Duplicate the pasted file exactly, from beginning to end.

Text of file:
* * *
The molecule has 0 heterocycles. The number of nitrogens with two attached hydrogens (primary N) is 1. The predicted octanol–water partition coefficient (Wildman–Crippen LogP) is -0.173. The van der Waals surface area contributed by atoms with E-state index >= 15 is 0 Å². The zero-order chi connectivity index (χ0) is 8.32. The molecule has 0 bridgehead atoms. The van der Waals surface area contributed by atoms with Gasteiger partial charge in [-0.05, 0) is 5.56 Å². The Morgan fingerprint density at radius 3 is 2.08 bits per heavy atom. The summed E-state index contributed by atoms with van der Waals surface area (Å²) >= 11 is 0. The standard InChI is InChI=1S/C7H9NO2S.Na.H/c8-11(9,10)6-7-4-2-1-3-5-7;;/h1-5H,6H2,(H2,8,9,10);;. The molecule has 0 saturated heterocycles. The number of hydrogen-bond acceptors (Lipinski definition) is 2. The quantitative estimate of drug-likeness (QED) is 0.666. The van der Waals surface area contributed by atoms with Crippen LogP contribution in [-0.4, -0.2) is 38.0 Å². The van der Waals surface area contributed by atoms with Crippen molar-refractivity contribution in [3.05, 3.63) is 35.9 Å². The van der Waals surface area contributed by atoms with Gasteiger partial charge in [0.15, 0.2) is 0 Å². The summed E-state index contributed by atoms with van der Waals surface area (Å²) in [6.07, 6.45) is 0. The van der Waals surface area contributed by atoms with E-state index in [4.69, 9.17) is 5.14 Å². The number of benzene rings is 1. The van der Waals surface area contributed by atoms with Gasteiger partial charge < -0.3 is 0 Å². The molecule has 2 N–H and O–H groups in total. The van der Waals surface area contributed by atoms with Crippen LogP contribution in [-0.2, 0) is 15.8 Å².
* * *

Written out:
The molecule has 0 heterocycles. The number of nitrogens with two attached hydrogens (primary N) is 1. The predicted octanol–water partition coefficient (Wildman–Crippen LogP) is -0.173. The van der Waals surface area contributed by atoms with E-state index >= 15 is 0 Å². The zero-order chi connectivity index (χ0) is 8.32. The molecule has 0 bridgehead atoms. The van der Waals surface area contributed by atoms with Gasteiger partial charge in [-0.05, 0) is 5.56 Å². The Morgan fingerprint density at radius 3 is 2.08 bits per heavy atom. The summed E-state index contributed by atoms with van der Waals surface area (Å²) >= 11 is 0. The standard InChI is InChI=1S/C7H9NO2S.Na.H/c8-11(9,10)6-7-4-2-1-3-5-7;;/h1-5H,6H2,(H2,8,9,10);;. The molecule has 0 saturated heterocycles. The number of hydrogen-bond acceptors (Lipinski definition) is 2. The quantitative estimate of drug-likeness (QED) is 0.666. The van der Waals surface area contributed by atoms with Crippen LogP contribution in [-0.4, -0.2) is 38.0 Å². The van der Waals surface area contributed by atoms with Crippen molar-refractivity contribution in [3.05, 3.63) is 35.9 Å². The van der Waals surface area contributed by atoms with Gasteiger partial charge in [0.15, 0.2) is 0 Å². The summed E-state index contributed by atoms with van der Waals surface area (Å²) in [6.07, 6.45) is 0. The van der Waals surface area contributed by atoms with E-state index in [4.69, 9.17) is 5.14 Å². The number of benzene rings is 1. The van der Waals surface area contributed by atoms with Gasteiger partial charge < -0.3 is 0 Å². The molecule has 2 N–H and O–H groups in total. The van der Waals surface area contributed by atoms with Crippen LogP contribution in [-0.2, 0) is 15.8 Å².